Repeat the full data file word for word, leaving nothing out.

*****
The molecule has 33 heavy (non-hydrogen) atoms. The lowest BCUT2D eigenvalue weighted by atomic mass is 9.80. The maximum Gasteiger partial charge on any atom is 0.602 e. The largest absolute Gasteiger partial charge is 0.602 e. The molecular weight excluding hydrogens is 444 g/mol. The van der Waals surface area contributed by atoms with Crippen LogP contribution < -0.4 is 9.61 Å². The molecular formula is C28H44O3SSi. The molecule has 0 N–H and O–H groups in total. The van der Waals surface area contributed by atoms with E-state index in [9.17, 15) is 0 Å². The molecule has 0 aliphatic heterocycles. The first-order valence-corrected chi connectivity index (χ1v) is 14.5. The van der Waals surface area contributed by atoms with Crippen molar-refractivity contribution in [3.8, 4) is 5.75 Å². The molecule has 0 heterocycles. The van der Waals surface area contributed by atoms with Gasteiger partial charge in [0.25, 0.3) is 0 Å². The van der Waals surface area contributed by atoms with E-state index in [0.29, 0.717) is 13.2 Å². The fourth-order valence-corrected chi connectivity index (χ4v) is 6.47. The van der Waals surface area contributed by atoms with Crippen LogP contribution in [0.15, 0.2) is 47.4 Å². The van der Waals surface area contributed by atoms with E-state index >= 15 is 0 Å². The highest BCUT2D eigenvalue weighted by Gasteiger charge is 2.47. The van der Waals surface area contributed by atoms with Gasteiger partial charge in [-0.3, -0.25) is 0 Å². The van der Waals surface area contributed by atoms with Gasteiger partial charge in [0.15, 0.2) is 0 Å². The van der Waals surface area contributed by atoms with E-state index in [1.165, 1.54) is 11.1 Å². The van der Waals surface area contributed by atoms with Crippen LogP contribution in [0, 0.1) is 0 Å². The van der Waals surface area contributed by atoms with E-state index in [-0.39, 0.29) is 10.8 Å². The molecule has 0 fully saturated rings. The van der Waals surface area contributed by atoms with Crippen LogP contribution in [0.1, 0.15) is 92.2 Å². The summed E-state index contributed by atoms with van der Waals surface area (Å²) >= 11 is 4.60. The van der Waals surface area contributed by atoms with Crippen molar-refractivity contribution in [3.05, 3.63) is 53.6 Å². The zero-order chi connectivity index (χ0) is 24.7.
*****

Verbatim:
The molecule has 33 heavy (non-hydrogen) atoms. The lowest BCUT2D eigenvalue weighted by atomic mass is 9.80. The maximum Gasteiger partial charge on any atom is 0.602 e. The largest absolute Gasteiger partial charge is 0.602 e. The molecular weight excluding hydrogens is 444 g/mol. The van der Waals surface area contributed by atoms with Crippen LogP contribution < -0.4 is 9.61 Å². The molecular formula is C28H44O3SSi. The molecule has 0 N–H and O–H groups in total. The van der Waals surface area contributed by atoms with E-state index in [9.17, 15) is 0 Å². The molecule has 0 aliphatic heterocycles. The first-order valence-corrected chi connectivity index (χ1v) is 14.5. The van der Waals surface area contributed by atoms with Crippen molar-refractivity contribution in [3.8, 4) is 5.75 Å². The molecule has 0 heterocycles. The van der Waals surface area contributed by atoms with Gasteiger partial charge in [0.25, 0.3) is 0 Å². The van der Waals surface area contributed by atoms with E-state index in [0.29, 0.717) is 13.2 Å². The fourth-order valence-corrected chi connectivity index (χ4v) is 6.47. The van der Waals surface area contributed by atoms with Crippen LogP contribution in [0.15, 0.2) is 47.4 Å². The van der Waals surface area contributed by atoms with E-state index >= 15 is 0 Å². The highest BCUT2D eigenvalue weighted by Gasteiger charge is 2.47. The van der Waals surface area contributed by atoms with Gasteiger partial charge in [-0.3, -0.25) is 0 Å². The van der Waals surface area contributed by atoms with Gasteiger partial charge in [0.15, 0.2) is 0 Å². The van der Waals surface area contributed by atoms with E-state index in [1.165, 1.54) is 11.1 Å². The van der Waals surface area contributed by atoms with Crippen LogP contribution in [0, 0.1) is 0 Å². The van der Waals surface area contributed by atoms with E-state index in [-0.39, 0.29) is 10.8 Å². The molecule has 0 fully saturated rings. The van der Waals surface area contributed by atoms with Crippen LogP contribution in [0.1, 0.15) is 92.2 Å². The summed E-state index contributed by atoms with van der Waals surface area (Å²) >= 11 is 4.60. The van der Waals surface area contributed by atoms with Crippen molar-refractivity contribution in [3.05, 3.63) is 53.6 Å². The zero-order chi connectivity index (χ0) is 24.7.